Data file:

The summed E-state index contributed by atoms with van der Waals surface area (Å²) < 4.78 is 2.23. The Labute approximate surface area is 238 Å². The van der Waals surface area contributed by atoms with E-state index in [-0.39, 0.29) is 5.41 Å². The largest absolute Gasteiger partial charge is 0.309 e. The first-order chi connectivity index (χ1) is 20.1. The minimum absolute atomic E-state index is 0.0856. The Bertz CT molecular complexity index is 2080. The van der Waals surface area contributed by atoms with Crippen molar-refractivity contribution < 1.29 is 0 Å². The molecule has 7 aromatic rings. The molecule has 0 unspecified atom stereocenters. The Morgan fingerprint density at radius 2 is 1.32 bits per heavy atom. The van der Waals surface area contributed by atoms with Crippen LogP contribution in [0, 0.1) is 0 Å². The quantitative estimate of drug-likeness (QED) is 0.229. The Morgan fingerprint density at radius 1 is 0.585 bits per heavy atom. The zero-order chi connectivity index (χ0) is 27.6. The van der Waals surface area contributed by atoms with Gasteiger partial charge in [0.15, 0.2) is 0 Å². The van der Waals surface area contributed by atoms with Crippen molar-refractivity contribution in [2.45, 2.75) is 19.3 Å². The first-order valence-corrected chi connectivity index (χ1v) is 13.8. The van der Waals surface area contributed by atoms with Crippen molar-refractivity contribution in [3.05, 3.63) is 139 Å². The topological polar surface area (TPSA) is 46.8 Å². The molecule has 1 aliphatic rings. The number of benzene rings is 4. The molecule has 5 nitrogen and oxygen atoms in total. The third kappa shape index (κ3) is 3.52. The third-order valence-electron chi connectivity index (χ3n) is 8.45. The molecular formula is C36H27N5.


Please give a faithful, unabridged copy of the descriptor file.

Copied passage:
The summed E-state index contributed by atoms with van der Waals surface area (Å²) < 4.78 is 2.23. The Labute approximate surface area is 238 Å². The van der Waals surface area contributed by atoms with E-state index in [-0.39, 0.29) is 5.41 Å². The largest absolute Gasteiger partial charge is 0.309 e. The first-order chi connectivity index (χ1) is 20.1. The minimum absolute atomic E-state index is 0.0856. The Bertz CT molecular complexity index is 2080. The van der Waals surface area contributed by atoms with Crippen molar-refractivity contribution < 1.29 is 0 Å². The molecule has 7 aromatic rings. The molecule has 0 unspecified atom stereocenters. The Morgan fingerprint density at radius 2 is 1.32 bits per heavy atom. The van der Waals surface area contributed by atoms with Crippen LogP contribution in [0, 0.1) is 0 Å². The quantitative estimate of drug-likeness (QED) is 0.229. The Morgan fingerprint density at radius 1 is 0.585 bits per heavy atom. The zero-order chi connectivity index (χ0) is 27.6. The van der Waals surface area contributed by atoms with Gasteiger partial charge in [0.15, 0.2) is 0 Å². The van der Waals surface area contributed by atoms with Crippen molar-refractivity contribution in [2.45, 2.75) is 19.3 Å². The first-order valence-corrected chi connectivity index (χ1v) is 13.8. The van der Waals surface area contributed by atoms with Crippen molar-refractivity contribution in [3.05, 3.63) is 139 Å². The topological polar surface area (TPSA) is 46.8 Å². The molecule has 1 aliphatic rings. The number of benzene rings is 4. The molecule has 5 nitrogen and oxygen atoms in total. The third kappa shape index (κ3) is 3.52. The third-order valence-electron chi connectivity index (χ3n) is 8.45. The molecular formula is C36H27N5.